Walk Two Moons does well by its intended audience, young YA readers or older middle readers. For me, it was a little too precious, a little too...childish and "safe." The story's progression, Sal's exploration of her feelings regarding her own mother's leaving in the wake of best friend Phoebe's similar loss, is a little too predictable. Early on, I realized who the lunatic (the young man who lurked briefly in Phoebe's neighborhood) was and saw where that plotline was going. Similarly, it was clear to me that both mothers left their families in the wake of life-changing events, and not because they didn't love their children.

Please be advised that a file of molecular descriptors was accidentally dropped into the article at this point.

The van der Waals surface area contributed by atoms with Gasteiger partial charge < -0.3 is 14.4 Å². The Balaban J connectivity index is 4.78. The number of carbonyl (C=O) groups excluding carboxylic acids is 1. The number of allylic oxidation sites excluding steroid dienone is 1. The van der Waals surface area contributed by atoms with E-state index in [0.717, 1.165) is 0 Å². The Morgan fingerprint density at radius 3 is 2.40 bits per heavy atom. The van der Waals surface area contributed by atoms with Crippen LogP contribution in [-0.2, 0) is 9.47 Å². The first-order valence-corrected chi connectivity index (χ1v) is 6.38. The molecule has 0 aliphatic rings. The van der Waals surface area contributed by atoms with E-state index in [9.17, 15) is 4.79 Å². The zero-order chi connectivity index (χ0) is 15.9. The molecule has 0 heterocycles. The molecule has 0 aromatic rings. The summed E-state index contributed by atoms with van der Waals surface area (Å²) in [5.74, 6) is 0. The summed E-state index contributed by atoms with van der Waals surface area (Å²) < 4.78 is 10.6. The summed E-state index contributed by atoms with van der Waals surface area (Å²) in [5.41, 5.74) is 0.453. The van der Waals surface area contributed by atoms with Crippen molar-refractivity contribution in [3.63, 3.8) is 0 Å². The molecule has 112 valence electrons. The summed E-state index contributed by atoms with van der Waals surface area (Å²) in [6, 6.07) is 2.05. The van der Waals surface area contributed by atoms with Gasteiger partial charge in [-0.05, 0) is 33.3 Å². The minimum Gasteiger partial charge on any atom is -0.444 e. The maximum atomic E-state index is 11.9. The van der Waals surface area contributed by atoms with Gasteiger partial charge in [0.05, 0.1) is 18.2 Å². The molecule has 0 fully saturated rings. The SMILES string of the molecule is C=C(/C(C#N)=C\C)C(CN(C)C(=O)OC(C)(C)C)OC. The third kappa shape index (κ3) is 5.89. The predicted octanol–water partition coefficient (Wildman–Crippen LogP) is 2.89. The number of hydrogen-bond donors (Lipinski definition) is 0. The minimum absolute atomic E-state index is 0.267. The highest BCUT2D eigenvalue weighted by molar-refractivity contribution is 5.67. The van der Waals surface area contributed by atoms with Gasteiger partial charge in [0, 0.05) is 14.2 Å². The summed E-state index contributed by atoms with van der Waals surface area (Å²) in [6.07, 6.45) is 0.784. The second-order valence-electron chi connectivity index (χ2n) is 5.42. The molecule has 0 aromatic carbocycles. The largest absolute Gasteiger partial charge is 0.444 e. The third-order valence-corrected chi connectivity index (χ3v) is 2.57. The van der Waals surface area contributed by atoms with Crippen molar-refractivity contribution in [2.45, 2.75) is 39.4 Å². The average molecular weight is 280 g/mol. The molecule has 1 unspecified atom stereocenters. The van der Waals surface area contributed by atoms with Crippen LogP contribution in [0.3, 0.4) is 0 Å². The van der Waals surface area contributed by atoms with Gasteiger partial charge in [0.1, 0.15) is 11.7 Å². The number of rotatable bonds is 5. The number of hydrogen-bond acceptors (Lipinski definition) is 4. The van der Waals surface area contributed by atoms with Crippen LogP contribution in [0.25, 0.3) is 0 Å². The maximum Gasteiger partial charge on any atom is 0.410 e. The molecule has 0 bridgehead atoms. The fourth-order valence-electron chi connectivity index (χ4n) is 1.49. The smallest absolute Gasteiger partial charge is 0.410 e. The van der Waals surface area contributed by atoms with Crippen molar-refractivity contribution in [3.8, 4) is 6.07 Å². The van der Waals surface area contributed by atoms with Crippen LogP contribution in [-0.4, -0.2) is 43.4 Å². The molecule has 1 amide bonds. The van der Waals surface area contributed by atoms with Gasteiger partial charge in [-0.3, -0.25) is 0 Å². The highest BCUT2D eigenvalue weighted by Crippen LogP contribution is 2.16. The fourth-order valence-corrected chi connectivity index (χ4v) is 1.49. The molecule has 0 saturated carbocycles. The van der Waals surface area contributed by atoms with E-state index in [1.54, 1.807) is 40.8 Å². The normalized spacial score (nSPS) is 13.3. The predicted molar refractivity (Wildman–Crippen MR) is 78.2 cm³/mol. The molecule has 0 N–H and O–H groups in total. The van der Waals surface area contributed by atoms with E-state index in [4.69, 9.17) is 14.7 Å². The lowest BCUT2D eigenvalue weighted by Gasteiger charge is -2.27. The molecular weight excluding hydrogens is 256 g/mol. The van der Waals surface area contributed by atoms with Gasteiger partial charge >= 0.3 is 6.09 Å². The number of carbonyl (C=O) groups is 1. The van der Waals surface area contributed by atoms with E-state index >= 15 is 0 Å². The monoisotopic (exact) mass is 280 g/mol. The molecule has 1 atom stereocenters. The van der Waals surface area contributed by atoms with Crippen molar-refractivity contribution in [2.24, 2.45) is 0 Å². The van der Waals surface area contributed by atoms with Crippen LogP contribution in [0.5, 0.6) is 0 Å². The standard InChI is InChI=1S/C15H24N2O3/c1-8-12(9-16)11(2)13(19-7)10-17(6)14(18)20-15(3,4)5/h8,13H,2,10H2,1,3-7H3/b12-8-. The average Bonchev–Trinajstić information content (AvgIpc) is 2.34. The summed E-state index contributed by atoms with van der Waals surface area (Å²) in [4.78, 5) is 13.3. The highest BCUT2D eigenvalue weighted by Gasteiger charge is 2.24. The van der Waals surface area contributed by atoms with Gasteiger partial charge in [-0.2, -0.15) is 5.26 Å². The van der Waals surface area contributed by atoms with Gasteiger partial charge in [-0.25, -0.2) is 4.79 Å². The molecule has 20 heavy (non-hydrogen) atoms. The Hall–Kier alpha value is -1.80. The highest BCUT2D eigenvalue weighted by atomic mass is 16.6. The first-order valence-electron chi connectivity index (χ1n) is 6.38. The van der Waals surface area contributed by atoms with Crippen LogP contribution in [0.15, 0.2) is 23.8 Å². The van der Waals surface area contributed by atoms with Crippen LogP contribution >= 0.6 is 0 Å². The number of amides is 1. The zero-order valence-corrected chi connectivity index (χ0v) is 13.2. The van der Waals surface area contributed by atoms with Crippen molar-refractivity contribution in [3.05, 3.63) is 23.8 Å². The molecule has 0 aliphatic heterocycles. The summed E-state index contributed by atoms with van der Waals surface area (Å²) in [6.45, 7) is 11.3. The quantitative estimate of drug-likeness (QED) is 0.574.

Or maybe it was Sal's old-woman-in-a-child's body internal dialogue, sort of folksy and quaint, but not quite childlike, that kept me from connecting fully to her and the other characters. Also, Phoebe's mother's desire for "respectability" feels a little dated, even for a book published in 1994.
For an older reader, most of the adults' motivations may be too obvious, but Walk Two Moons
is probably a thought-provoking read for younger readers.